Did you know that a turkey’s snood can change color depending upon their emotions? I didn’t either until I read local Lake County author Lori Armstrong’s children’s book Bubbly Jock and the Thanksgiving Fallacy. It’s the story of Bubbly Jock Jack, a turkey living on an organic farm complete with corn mazes and goat yoga. There Jack spends his days following the farmer on his rounds, playing with the farmer’s children, and pecking grain from the visiting kids’ hands. He leads an idyllic life until he overhears something that makes him question everything.
(Oct 30, 2020 at 9:18 AM) And when dreams come Let them For you are half asleep Into your room They parade And invade peaceful solitudes And raging wars Prior empty fortresses Without which Unguarded awakenings Would unfold Embrace them You are never Completely asleep Unless unaware You are
Today, Madeline Sharpton told everyone at school that I had herpes. She’s a mean girl, practically six feet tall, and that tall-ness gives her a weird authority in the world of middle school. All the other students believed her–including my so-called friends. I’m only thirteen, but it must be the worst day in my life forever.
If you are reading this on a phone, you may have to scroll to the side to see the full poem. This preserves the integrity of the lines on smaller devices. I am drawn to the kitchen window by the blue-jay’s cry. The neighbor’s marmalade cat sits on the fence, Under the orange tree. He […]
Once I had my hair down to my waist, a gap between my teeth. I believed in the power of music, that it could change the world. My name is Charlotte by the way. My father used to say that I was too big for my britches. Who uses the word “britches” these days? Though Dad said that a long time ago–we’re talking the 70s. I’m an old(er) lady now, and Dad’s long gone.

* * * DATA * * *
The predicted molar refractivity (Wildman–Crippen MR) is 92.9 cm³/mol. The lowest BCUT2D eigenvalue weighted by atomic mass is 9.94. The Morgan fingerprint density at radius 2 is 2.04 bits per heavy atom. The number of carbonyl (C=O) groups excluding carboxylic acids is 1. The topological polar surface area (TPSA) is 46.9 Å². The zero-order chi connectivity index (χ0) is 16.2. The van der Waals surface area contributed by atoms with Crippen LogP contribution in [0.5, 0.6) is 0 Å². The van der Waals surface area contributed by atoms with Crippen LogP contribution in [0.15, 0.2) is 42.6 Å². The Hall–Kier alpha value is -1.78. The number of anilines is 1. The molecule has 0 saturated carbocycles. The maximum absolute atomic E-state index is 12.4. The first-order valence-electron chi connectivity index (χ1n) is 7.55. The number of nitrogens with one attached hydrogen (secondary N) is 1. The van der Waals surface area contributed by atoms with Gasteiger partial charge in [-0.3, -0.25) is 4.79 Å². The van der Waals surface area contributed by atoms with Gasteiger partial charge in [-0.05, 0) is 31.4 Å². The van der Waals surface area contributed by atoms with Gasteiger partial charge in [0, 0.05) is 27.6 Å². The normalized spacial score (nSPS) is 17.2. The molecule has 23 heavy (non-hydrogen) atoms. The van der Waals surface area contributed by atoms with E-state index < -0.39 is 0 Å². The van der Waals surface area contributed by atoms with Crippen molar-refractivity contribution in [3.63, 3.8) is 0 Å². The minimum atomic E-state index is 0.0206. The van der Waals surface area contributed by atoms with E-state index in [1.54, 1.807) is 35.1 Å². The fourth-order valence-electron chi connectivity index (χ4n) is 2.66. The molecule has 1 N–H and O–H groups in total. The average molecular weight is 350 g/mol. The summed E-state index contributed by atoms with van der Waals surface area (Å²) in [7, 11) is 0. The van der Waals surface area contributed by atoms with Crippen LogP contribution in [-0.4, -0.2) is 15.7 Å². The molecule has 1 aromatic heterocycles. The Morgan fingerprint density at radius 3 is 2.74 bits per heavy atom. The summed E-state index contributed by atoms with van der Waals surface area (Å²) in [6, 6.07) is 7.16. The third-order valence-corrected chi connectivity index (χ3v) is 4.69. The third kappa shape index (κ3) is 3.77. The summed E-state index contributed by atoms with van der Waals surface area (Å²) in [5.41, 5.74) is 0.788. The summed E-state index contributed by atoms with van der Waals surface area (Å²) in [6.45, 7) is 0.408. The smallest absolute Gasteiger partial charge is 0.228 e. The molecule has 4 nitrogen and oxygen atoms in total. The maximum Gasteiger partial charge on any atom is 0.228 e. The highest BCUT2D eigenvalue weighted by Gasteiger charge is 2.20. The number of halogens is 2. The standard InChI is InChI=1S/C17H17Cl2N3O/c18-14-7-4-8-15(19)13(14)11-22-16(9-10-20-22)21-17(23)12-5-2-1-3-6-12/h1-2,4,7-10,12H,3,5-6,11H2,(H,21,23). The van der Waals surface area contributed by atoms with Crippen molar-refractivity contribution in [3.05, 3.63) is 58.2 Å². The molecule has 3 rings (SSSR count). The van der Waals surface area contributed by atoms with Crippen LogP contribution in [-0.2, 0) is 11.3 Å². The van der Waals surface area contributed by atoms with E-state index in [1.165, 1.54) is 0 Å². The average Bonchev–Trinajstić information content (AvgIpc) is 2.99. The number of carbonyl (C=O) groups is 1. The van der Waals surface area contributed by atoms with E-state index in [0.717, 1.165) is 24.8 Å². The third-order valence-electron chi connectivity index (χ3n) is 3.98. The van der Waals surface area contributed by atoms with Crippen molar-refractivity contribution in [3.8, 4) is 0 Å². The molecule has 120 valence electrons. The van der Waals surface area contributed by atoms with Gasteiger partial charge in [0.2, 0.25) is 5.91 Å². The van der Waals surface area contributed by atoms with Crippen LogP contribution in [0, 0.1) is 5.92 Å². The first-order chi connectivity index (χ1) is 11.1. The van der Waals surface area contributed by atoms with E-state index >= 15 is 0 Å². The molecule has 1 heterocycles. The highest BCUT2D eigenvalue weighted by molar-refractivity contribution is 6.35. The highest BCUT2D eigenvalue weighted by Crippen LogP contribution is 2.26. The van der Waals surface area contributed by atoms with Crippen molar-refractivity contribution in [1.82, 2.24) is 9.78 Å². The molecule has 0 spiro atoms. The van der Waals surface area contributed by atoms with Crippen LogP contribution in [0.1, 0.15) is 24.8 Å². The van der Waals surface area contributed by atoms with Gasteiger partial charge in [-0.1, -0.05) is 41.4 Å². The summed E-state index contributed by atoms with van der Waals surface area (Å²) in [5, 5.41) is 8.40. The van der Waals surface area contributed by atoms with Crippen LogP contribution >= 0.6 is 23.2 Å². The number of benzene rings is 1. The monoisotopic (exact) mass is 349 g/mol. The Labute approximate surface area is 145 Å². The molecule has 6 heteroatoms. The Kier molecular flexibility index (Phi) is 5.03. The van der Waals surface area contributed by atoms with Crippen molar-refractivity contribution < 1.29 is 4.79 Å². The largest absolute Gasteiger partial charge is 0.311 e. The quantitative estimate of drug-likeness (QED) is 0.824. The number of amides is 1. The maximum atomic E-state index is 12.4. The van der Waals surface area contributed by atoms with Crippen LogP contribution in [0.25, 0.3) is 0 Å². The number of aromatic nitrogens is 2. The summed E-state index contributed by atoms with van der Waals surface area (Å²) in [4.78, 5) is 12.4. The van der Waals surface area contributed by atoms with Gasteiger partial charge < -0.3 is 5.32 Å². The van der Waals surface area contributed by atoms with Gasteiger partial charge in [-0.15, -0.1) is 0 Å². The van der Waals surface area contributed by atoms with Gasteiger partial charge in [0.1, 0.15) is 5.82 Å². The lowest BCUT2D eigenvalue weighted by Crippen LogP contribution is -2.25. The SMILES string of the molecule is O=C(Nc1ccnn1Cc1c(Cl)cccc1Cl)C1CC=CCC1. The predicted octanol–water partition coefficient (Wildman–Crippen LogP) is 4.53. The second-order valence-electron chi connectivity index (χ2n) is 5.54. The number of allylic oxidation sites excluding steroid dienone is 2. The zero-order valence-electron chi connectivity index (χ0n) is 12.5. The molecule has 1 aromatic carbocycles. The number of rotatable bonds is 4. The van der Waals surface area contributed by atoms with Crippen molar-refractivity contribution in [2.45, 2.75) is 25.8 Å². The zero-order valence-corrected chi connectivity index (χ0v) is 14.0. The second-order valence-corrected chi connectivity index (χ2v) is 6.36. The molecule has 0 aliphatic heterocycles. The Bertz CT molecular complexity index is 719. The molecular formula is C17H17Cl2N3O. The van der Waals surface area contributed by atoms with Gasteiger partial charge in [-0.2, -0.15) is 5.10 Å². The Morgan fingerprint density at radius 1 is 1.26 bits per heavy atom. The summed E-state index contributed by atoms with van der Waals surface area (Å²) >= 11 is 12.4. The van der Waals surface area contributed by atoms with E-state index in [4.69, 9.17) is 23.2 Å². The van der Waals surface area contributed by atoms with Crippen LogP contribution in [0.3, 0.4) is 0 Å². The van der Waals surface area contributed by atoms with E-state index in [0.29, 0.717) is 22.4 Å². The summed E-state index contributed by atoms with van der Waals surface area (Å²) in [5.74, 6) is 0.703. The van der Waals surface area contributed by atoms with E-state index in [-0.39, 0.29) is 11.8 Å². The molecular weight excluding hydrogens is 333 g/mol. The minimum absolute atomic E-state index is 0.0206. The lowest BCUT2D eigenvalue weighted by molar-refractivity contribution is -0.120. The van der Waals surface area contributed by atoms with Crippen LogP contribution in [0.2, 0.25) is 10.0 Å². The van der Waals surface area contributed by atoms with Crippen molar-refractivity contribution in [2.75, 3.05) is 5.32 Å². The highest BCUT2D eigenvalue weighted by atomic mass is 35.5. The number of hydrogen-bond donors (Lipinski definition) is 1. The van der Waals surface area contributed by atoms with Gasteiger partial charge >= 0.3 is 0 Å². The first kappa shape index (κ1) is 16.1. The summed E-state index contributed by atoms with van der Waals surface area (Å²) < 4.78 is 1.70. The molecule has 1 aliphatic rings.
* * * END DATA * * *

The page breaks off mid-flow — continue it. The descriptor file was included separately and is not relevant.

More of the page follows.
A hot, gusty breeze passes by our footsteps, bringing with it needles falling from the giant redwood overhead. We walk through the heart of Library Park, looking for a picnic table safely away from other visitors, two of Juicy’s spectacular pizzas in each hand. The gusty afternoon breeze hasn’t settled down into balmy summer evening just yet; another flurry of wind blows open our pizza box. But slight pink hues in the sky creep over the lake, hinting at a beautiful sunset to come. I flip the pizza box shut, trying to turn it a direction where the wind won’t blow it open again. “Congratulations on your first six months as Poet Laureate,” David says, then takes a large bite of pizza. Georgina smiles, pulling back her hair from her face as another breeze brushes by us.
You are, I am, we are always practicing something all of the time – that this “something” changes now and then does not diminish the fact that whether or not we are consciously aware of it – some of our practices are constructive, and others are not. All practices have shape and all have impact. Our lives revolve around the construct of practice. The willing act to “create and have a practice” – even if for only a short time – helps one illuminate the power and depth of practice.
We will always live in moments of uncertainty. I have no idea what the future will bring, not only for me, but for our country. The page, however, refutes uncertainty. It is a white canvas, destined for creation, and within its square space, holds the promise of an affirmation. Even while describing loss, our words are born, again and again and again.